Dr Susanna Curtin attended the Tourism Education Futures Initiative2016 conference in Kamloops, British Columbia, Canada June 26-29th in order to present her paper entitled ‘Animals and tourism: extending moral obligations of care’. As educators it is our job to instil, awaken and encourage notions of care in our students. We can do this by highlighting areas of study which may otherwise be overlooked in a ‘business’ orientated tourism-centric degree programme; one of these is the way animals are misused in the tourist experience. According to Fennell (2013) there are over 100 million animals working for the purpose of entertainment and an additional one million animals in zoos. The purpose of this paper is to urge tourism educators and scholars to include animal welfare in their tourism education and research in order to raise awareness. This is a notion supported by Fennell (2013) who highlights the importance of animal welfare in tourism studies.
Animals feature in a number of settings both captive and non-captive. Current research suggests that 70% of tourist excursions either directly or indirectly involve animals (Turner, 2015). Animals are used as transport, as photographic props and as entertainment. Many activities which were once deemed acceptable are now questionable as they are known to cause suffering and pain. The public dissection of Marius the giraffe in Copenhagen zoo, the shooting of Cecil the Lion in Zimbabwe and the Blackfish film which prompted outrage at the truth behind SeaWorld’s killer whale performances are recent provocative stories that have caught public attention. This has put animal welfare and tourism firmly on the agenda.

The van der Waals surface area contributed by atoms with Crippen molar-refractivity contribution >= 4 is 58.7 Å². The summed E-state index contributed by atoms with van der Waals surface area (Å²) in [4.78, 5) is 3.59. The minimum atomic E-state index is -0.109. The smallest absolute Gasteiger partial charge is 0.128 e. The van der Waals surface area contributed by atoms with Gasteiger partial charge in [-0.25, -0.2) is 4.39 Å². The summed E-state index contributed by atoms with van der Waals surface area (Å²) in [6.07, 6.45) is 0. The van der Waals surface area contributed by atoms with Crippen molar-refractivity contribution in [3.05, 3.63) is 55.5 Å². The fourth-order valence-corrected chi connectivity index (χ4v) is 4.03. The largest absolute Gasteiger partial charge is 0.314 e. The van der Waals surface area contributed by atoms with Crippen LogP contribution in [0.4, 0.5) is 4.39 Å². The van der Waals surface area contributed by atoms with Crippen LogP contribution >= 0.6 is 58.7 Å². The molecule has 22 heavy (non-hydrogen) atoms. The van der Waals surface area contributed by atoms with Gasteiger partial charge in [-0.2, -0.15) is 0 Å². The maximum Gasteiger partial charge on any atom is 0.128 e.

There is some evidence to suggest that public support for the use of animals for entertainment is beginning to shift (YouGovUK, 2012). Broom (2010) argues that more people think that poor animal welfare is morally unsustainable; that people who keep animals have a duty of care towards them. Generally tourists do not enjoy seeing unhappy animals. The Born Free Foundation in the UK are working with Global Spirits and ABTA to persuade the tourism industry to only promote tourist attractions that adopt appropriate animal welfare guidelines.
International tourism graduates are at the forefront of these important tasks: a) to expose and challenge the mistreatment of animals in tourism and b) to change public (tourist) opinions as to what is an appropriate tourist experience. Using extensionist environmental principles which extend moral obligations of care to other species, this interactive presentation will ask delegates to draw upon their own emotional responses to examples of animal uses in tourism; thus highlighting the issues scholars, students, NGOs and the industry need to address. The presentation included photographs which depict a variety of animals in questionable settings and performances.